Students are spending more time online than ever before. Forty-four percent of children under the age of 18 use electronics for more than four hours a day, and the average average 8 to 12-year-old child spends four to six hours using or watching screens per day.

That means children spend up to 42 hours per week using devices, enough time to make electronic usage a full-time job. 

Of course, being digitally engaged isn’t necessarily a bad thing. Students can build community, connect during the pandemic, and build valuable life skills by playing video games. However, teachers must show students how to engage with digital media, so they can have fun while staying safe online. 


Read more: Creating a safe environment for online learning


What is Digital Literacy? 

Digital literacy is a vital skill in contemporary society. There is no universal definition for digital literacy, but we can broadly define it as:

 “The ability to use digital technology, communication tools or networks to locate, evaluate, use and create information.” (Source)

So, those who are digitally literate can work across formats and websites to find the information they need, evaluate the content they find, and utilize the format to create desired outcomes. 

Digital literacy is most visible when someone is not digitally literate. In the United States, 16 percent of adults are not digitally literate. This means they were not able to complete online tasks like finding and sending emails, they were unable to interact with websites, and could not complete real-world tasks such as purchasing goods online. 


Read more: Digital literacy vs. Computer literacy: Students need to develop both


In the classroom, you probably don’t need to teach your students how to use operating systems like Windows or search engines like Google. You should, however, be aware that not all students will be equally accustomed to digital technology. Instead, your focus should be on ensuring that students who consume digital content have positive outcomes and stay safe online. 

Depending on the class you are teaching, some good learning outcomes for digital literacy classes include: 

  • Students know how to navigate search engines and can routinely choose the most reliable information source;
  • Students can express the value of using digital technology but can also communicate why too much usage might be a bad thing;
  • Students understand how to communicate with one another online and understand that internet abuse is just as damaging as in-person bullying;
  • Students can use digital sources to present information and use digital content (videos, infographics) to further their presentations. 

Achieving these outcomes will take time and will require teachers to present information in pertinent, digitally engaging ways. Perhaps the best way to engage with digital literacy in the classroom is to embrace the increasing usage of video games and work towards gamification.

Video Games and Digital Literacy

Video games themselves are an important part of digital literacy. In the same way that educators value engagement in sport and extra-curricular activities for students, teachers can promote healthy usage of video games. This is because games can actually be good for students:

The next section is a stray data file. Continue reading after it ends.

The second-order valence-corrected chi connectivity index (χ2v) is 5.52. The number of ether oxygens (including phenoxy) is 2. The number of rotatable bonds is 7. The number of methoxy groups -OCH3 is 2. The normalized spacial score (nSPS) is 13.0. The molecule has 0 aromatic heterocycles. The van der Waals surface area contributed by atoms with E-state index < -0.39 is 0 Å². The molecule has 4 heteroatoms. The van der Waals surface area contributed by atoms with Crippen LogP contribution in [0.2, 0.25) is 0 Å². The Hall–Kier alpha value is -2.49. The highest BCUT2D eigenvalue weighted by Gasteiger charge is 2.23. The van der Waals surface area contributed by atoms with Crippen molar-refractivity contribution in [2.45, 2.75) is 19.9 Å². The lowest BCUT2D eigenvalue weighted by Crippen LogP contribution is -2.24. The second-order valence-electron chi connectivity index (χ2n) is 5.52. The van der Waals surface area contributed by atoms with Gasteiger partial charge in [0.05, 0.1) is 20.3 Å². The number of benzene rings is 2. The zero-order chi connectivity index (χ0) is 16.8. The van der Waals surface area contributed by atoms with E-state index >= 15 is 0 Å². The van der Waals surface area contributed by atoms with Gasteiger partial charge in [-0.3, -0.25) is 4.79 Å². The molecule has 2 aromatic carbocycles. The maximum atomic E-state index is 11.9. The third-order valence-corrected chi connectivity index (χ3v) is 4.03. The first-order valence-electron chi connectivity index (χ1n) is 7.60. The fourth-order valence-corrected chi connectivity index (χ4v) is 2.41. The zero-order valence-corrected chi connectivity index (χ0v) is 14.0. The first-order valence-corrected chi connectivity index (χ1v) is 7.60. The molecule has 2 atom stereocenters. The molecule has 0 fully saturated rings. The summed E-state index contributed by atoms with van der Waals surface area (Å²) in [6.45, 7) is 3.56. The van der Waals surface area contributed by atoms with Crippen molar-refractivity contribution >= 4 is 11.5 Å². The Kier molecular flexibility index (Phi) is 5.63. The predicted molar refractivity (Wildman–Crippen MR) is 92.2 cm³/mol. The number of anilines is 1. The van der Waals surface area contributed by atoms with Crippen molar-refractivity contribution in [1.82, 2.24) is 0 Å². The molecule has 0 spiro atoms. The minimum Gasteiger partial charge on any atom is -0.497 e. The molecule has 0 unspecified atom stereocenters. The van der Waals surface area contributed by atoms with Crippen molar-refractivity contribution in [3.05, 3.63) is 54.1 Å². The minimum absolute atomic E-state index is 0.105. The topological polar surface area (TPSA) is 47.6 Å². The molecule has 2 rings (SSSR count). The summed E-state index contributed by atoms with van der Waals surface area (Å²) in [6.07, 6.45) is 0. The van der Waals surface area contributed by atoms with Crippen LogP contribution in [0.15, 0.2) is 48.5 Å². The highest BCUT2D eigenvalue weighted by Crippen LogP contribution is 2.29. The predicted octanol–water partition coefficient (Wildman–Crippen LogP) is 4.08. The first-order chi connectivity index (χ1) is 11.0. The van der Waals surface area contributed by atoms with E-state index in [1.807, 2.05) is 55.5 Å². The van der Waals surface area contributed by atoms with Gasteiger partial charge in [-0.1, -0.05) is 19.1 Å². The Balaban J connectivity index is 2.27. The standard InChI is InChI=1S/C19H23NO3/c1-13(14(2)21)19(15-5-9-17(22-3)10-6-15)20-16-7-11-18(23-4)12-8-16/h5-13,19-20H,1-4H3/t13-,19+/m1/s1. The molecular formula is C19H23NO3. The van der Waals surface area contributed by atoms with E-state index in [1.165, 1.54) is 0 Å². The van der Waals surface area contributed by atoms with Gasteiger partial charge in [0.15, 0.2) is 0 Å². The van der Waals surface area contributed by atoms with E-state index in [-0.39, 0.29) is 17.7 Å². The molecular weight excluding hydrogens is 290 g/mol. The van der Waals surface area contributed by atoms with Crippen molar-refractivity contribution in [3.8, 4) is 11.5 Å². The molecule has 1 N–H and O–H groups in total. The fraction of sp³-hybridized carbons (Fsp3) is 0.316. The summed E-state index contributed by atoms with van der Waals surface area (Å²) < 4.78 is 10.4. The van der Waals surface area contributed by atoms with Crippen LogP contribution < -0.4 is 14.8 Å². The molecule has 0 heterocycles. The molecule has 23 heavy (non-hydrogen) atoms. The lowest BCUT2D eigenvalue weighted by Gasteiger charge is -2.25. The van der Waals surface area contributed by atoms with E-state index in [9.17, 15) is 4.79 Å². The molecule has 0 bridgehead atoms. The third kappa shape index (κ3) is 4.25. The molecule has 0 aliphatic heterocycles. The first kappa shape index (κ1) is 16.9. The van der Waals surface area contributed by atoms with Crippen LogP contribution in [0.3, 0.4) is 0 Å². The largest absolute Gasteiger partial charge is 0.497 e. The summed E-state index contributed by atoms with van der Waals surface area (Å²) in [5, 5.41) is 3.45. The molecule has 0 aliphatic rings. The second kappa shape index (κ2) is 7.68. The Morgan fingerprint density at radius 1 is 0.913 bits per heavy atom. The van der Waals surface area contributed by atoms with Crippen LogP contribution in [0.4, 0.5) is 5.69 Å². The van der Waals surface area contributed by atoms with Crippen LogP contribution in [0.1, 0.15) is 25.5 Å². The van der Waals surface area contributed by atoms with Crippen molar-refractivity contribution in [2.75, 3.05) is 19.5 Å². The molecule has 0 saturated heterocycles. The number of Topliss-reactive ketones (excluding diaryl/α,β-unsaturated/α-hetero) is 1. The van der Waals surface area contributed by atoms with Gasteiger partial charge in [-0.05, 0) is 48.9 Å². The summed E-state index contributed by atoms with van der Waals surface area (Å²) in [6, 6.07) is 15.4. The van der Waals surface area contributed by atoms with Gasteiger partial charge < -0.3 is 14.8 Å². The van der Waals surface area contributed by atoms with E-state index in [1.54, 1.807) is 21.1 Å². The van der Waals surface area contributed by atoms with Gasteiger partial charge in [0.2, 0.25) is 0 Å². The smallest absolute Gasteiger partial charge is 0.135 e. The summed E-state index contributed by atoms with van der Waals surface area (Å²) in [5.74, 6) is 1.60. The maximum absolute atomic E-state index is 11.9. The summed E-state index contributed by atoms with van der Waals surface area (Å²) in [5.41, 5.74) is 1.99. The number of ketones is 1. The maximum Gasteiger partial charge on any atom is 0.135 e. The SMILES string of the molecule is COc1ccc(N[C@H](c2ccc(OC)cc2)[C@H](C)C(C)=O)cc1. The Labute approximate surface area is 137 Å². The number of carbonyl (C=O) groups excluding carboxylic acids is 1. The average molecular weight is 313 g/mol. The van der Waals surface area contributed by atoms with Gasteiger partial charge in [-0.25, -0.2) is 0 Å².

Games teach important skills

Gamification is when we weave game-like elements (objectives, rewards) into processes that typically aren’t associated with gaming. Gamification can help you create interest in the activity you’re presenting to the class and helps students who would otherwise be disinterested in a digital literacy class. 

For example, games can teach students vital life skills like resiliency and give them the confidence to solve complex tasks. In a classroom environment, gamification can be leveraged to help teachers keep students engaged, while they work towards some of the learning outcomes discussed above. 


Read more: 5 Ways to mix education and entertainment in the classroom


Gamification is easier than you think

You can find gamification apps online. Some of the most popular classroom-oriented gaming apps are Gimkit and ClassDojo. These apps provide templates for game-oriented classes and allow you to customize the way material is presented and how you will reward students. 

However, if you are planning to gamify your classroom, you need to be vigilant and ensure that your learning outcomes are achieved. This is because gamification can often trick us into thinking we’ve achieved desired outcomes. After all, we’ve received a reward like a badge or completed a challenge. In reality, we may not have achieved the desired outcome, despite receiving our dopamine-fueled reward. 

Make sure to check student progress 

That’s why your learning platform can help you analyze outcomes and, at the same time, reward your students for their work. 

So, when gamifying your classroom, always follow the same knowledge and skill checks that you usually use when teaching.

You can’t rely upon a gamified reward system to give you accurate feedback about your student’s success. Instead, you must double-check knowledge through more traditional methods like formative assessments and novel approaches such as analytics. 


Read more: The most important LMS analytics that teachers should know about


The Future and Digital Literacy

In a world where 74 percent of the population uses computers for work, teachers must equip students with the tools and knowledge necessary for success and safety in a digital environment. 

Teachers who engage with digital literacy should help students manage their usage, show students how to find reputable sources, and ensure that students know how to stay safe online. To achieve this, teachers can utilize the growing demand for video games as a social and teaching platform to create better engagement with learning outcomes and teaching materials. 

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